On-Farm Emergency Treatment of Alpacas

On-Farm Emergency Treatment of Alpacas

by David E Anderson, DVM, MS, Diplomate ACVS
International Camelid Institute
College of Veterinary Medicine
The Ohio State University

Unfortunately, emergencies occasionally occur on the farm. The successful resolution of any emergency depends upon our ability to recognize and effectively deal with the crisis. The typical “on-farm” emergencies include soft tissue injuries, choke, obstruction of breathing in new borns, and birthing difficulties.

Many owners have dealt with lacerations, abrasions, and other injuries caused by fighting, becoming entangled in fencing, falling, or malicious attacks by animals or people. Their are some rules-of-thumb we try to follow when dealing with these injuries. If the injury has resulted in debilitation of the animal or the animal is unable to ambulate (e.g., a tendon laceration), the injured alpaca should be made safe from continued trauma and the nearest veterinarian consulted. Sometimes, the best action is to not move the patient until the veterinarian has examined him/her. Moving can increase the severity of the injury and may result in a wound that is far worse than the original injury. If the animal is traumatizing itself by thrashing, then he/she should be moved to shelter or an area that has deep bedding. If you can keep the animal calm you should do so, but remember not to get yourself injured in the process! You should consult your veterinarian for all wounds that are full thickness through the skin (you can see muscle or fat through the wound). These injuries may be completely or partially restored if the veterinarian can treat the wound within 12 hours of injury. After this time, treatment becomes more complicated because bacteria have time to establish an infection in the tissues adjacent to the wound. While waiting for the veterinarian, you may rinse the wound with clean water to flush out any debris, but you do not want to put any antiseptics or ointments into the wound. Water soluble ointments (e.g. Furacin) are O.K. to use because they are easily washed out of the wound. However, lanolin or petroleum based antiseptics may not be able to be cleaned out of a wound, thus preventing suture closure of the wound.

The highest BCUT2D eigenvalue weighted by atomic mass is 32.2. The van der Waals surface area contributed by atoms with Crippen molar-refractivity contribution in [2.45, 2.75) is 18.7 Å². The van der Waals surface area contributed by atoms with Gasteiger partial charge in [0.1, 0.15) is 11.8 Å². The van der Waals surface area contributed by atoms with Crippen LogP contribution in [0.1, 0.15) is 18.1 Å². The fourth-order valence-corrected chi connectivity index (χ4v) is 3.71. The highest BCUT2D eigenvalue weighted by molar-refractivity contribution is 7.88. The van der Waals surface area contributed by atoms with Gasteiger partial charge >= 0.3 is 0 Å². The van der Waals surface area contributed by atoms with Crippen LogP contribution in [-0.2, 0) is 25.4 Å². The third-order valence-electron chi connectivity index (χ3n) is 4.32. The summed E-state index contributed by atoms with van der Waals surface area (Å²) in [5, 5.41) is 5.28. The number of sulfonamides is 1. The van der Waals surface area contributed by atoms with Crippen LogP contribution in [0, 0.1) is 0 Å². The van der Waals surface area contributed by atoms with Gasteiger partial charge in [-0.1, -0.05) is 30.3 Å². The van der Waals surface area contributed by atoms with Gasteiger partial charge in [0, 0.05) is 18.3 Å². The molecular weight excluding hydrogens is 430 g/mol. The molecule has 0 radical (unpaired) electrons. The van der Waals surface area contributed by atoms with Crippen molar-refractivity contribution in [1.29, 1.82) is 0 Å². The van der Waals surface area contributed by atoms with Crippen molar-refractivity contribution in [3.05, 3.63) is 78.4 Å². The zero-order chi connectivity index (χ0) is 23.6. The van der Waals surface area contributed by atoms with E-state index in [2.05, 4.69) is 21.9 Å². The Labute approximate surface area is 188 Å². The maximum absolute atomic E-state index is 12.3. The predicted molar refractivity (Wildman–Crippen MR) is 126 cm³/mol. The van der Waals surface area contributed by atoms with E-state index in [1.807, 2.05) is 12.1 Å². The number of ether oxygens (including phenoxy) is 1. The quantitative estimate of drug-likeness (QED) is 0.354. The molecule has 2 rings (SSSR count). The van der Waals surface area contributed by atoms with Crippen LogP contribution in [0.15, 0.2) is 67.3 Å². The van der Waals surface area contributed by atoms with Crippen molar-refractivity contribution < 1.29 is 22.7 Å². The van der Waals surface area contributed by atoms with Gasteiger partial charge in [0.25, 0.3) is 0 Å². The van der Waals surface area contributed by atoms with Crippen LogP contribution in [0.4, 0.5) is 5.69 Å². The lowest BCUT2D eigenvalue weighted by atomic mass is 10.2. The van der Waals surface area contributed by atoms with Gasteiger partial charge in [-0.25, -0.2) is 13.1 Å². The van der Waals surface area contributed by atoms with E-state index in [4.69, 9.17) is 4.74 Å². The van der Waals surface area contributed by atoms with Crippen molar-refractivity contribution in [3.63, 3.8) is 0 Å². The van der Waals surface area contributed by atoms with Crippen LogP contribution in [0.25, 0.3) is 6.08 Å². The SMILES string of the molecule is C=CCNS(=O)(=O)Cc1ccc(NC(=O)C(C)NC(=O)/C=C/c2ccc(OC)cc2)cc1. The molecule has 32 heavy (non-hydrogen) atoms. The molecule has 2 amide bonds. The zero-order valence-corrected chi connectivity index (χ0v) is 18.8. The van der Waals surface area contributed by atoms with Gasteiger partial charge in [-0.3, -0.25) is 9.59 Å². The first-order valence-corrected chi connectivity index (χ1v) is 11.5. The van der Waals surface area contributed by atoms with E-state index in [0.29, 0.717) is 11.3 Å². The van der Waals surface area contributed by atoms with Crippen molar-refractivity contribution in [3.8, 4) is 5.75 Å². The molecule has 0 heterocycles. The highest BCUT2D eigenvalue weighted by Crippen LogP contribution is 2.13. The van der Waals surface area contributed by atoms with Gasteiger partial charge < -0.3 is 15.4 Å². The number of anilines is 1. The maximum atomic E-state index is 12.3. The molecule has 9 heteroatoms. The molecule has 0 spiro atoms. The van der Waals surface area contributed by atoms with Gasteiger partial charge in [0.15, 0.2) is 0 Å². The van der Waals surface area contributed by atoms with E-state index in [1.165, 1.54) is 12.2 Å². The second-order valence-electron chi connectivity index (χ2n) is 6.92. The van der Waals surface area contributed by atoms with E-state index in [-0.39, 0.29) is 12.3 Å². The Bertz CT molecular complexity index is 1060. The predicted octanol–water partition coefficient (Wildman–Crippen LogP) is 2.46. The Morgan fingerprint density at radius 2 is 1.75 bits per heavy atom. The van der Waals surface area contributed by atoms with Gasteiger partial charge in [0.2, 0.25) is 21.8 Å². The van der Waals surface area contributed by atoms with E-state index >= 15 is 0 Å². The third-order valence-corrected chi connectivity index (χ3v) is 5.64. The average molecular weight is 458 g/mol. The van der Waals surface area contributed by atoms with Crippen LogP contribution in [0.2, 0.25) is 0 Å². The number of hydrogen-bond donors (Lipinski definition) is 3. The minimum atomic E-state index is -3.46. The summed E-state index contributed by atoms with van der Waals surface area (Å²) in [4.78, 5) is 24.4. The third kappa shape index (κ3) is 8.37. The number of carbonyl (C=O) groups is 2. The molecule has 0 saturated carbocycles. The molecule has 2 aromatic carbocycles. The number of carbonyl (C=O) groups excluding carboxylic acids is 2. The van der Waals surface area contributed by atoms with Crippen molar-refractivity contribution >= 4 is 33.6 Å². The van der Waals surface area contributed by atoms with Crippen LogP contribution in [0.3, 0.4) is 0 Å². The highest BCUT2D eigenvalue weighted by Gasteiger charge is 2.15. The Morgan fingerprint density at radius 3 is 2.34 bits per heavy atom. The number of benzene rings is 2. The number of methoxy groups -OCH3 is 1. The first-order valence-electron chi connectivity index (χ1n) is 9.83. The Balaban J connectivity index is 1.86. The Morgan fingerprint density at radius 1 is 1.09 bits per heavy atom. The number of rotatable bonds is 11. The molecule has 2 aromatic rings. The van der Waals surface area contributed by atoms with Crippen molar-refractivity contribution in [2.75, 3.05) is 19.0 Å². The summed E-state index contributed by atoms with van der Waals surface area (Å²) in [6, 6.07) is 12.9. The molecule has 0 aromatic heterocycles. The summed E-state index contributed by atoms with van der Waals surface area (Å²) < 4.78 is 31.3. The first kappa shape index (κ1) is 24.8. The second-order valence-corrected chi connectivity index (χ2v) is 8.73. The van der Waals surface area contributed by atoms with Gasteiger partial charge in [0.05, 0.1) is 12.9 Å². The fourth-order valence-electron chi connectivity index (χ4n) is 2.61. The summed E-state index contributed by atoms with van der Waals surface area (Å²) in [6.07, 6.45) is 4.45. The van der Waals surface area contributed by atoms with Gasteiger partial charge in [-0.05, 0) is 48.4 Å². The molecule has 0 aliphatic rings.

If the wound is bleeding and is located on a limb, you may place a pressure wrap on the wound. This is done by applying a non-adherent dressing to the wound, wrapping a thick pad around the limb, wrapping the bandage with roll gauze using firm pressure, and wrapping over this with a non-adhesive wrap using more firm pressure. If the wound is located on the body, a similar bandage may be placed. Direct pressure may be applied to wounds on the head, but you should be careful not to apply excessive pressure. If the animal violently resists your efforts, the best thing to do is to put him/her into a quiet stall and wait for the veterinarian.

Wounds can be easily dealt with by planning ahead. A “First Aid” box should be kept on the farm and contain necessary emergency medical supplies. A large tackle box, tool box, or plastic storage box are ideal for holding items in a clean dry place. The box should be examined every six months to be sure that appropriate supplies are still in usable order. The following is a list of supplies you may want to keep on the farm.


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Ask your veterinarian to discuss the best methods to utilize your first-aid box so that it can be customized to your farm. Remember, your ability to handle emergencies is only as good as you are prepared to be.

Reproduced from www.vet.ohio-state.edu with permission of Dr. Anderson. Copyright © Dr. David Anderson

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